The question that could rise in this context about the reason behind the structural rigidities of the financial market, as the Arabic daily of Al Sharq published last week entitled: “The lack of companies inclusion: as the premier event of the QE in 2013.” Since the licensing process, however, is under Qatar Financial Market Authority, the question on the delay of listing new companies could be directed to it, to provide the public with clear answers about its plans in this area.
I asked this question to some officials in the investment institutions to get their opinion regarding this issue and the reason for not activating the law of investment units, as long as the Qatar Securities Company had approved the law and published it on its website. At the beginning, I thought that these authorities are not willing or not interested in this issue, but surprisingly I just found the opposite. Many entities had applied to get a licence from the authority, but they did not get the required approval despite waiting for a long time to get a response.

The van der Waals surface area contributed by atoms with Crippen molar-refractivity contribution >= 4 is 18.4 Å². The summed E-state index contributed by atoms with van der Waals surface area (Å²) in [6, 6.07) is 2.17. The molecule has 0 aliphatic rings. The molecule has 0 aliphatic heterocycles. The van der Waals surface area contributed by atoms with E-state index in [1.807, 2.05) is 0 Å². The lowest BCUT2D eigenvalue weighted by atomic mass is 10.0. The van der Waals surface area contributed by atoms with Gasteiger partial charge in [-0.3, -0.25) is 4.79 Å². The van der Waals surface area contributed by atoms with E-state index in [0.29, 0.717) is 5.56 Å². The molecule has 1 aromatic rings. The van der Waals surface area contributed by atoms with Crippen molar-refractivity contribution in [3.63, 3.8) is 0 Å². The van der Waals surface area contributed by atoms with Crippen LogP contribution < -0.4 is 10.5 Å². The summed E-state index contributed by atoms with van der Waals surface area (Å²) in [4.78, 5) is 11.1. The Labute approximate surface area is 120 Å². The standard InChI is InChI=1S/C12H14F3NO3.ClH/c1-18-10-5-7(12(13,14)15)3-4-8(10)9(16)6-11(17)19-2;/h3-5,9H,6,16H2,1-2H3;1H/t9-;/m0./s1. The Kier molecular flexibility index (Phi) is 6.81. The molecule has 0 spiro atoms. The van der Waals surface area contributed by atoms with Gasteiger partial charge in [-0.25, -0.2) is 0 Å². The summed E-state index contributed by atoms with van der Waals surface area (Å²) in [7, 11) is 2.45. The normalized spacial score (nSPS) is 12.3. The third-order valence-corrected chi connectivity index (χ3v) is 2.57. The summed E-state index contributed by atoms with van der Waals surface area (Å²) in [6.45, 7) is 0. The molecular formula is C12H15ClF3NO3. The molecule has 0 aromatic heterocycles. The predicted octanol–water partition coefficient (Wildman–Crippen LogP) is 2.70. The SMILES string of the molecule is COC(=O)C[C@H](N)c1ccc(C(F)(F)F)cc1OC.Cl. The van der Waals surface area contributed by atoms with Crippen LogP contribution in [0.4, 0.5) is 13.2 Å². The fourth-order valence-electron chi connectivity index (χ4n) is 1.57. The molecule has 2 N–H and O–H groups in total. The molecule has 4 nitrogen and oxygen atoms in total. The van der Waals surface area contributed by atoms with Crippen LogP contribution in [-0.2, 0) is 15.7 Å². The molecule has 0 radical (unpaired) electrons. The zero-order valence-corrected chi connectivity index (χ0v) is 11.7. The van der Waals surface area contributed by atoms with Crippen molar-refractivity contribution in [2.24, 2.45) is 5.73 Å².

The problem with the law on establishing investment units and their inclusion is that the law gives the right to the authority to reject applications submitted for licence without explaining the reasons for rejecting. Such a provision in the law makes applications hanging for long periods, and it causes frustration among investors, as the terms or their proposals do not get amended or developed to commensurate with the requirements of the authority.